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LONDON (Reuters) - The UK gave the go-ahead to three tidal energy projects on Wednesday, tiptoeing forward on efforts to boost a sector that could generate 20 percent of the country's electricity.
The Crown Estate, which administers land and offshore development rights, said the three projects could proceed further with their plans subject to final approval from regional authorities following public consultation.
Concerns about environmental impact and huge costs in 2010 persuaded the British government to block public funding for a huge tidal energy barrage in the Severn estuary, but around 50 million pounds of public money has been made available for smaller projects through the Carbon Trust.
The latest awards take the total number of UK wave and tidal sites under development or operation to 41.
"This is great news not only for the developers involved but also for the industry as a whole because it shows the level of confidence that exists around this technology," said Renewables UK, a lobby group for low carbon technologies.
Underwater turbines and dam-like barrages harness energy from waves and tides, providing a more predictable form of renewable energy than wind power, according to the British government.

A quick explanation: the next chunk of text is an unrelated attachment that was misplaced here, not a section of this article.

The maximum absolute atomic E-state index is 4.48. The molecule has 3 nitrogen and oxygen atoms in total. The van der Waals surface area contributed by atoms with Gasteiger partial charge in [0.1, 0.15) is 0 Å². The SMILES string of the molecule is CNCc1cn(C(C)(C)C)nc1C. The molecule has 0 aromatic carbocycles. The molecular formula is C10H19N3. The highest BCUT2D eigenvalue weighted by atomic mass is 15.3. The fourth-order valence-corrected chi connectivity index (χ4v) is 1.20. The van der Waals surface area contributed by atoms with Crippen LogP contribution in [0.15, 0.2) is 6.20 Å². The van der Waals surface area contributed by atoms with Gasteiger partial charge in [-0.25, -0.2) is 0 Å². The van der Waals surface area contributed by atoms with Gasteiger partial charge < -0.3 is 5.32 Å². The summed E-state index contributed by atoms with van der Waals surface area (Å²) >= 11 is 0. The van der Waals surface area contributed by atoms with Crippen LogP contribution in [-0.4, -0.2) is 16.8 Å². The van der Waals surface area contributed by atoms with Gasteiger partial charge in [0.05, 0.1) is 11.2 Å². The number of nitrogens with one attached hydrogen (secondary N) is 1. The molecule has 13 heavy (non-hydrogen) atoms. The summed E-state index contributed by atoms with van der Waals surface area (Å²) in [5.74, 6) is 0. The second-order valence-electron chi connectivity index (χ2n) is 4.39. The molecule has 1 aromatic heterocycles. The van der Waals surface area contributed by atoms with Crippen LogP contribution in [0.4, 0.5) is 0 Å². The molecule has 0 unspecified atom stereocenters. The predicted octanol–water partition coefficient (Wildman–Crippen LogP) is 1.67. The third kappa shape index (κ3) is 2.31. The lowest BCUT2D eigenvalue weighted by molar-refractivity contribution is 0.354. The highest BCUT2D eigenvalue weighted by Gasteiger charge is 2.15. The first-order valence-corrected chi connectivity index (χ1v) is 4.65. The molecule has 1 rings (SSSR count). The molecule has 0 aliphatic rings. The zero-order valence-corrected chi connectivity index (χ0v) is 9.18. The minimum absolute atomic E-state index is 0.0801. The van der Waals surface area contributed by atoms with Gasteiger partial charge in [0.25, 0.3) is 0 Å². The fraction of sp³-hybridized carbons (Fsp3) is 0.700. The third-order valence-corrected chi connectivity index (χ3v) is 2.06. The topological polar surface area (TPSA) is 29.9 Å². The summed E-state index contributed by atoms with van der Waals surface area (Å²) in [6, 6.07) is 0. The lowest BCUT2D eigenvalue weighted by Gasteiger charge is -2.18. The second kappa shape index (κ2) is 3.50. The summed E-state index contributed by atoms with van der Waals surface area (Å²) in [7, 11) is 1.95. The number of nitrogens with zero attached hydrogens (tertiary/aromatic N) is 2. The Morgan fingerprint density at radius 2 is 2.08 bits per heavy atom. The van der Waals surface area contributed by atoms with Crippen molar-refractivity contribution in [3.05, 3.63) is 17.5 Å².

Proponents say the technology generates most electricity in the winter, when waves and tides are at their strongest.
The three projects are located at Stangford Lough in Northern Ireland, Lashy Sound in Scotland's Orkney Islands and the Solent Energy Centre on the Isle of Wight off the English coast.
Although the generation potential of the projects is small compared to conventional power stations - the Northern Ireland and Scottish projects could produce just 45MW of power compared to 1000MW for an average conventional power station - the sector could generate up to 20 percent of the UK's power needs by 2050, according to government figures.
Although the technology could become key to driving down the UK's greenhouse gas emissions and cut its reliance on imported fossil fuels, wind and wave power is opposed by some local campaigners, citing possible harm to bird and marine life.
Opposition to renewable energy projects - particularly onshore wind - on environmental grounds has been growing among British lawmakers, but Britain's energy secretary last month reiterated his commitment to new turbines.
Reporting by John McGarrity; editing by Patrick Graham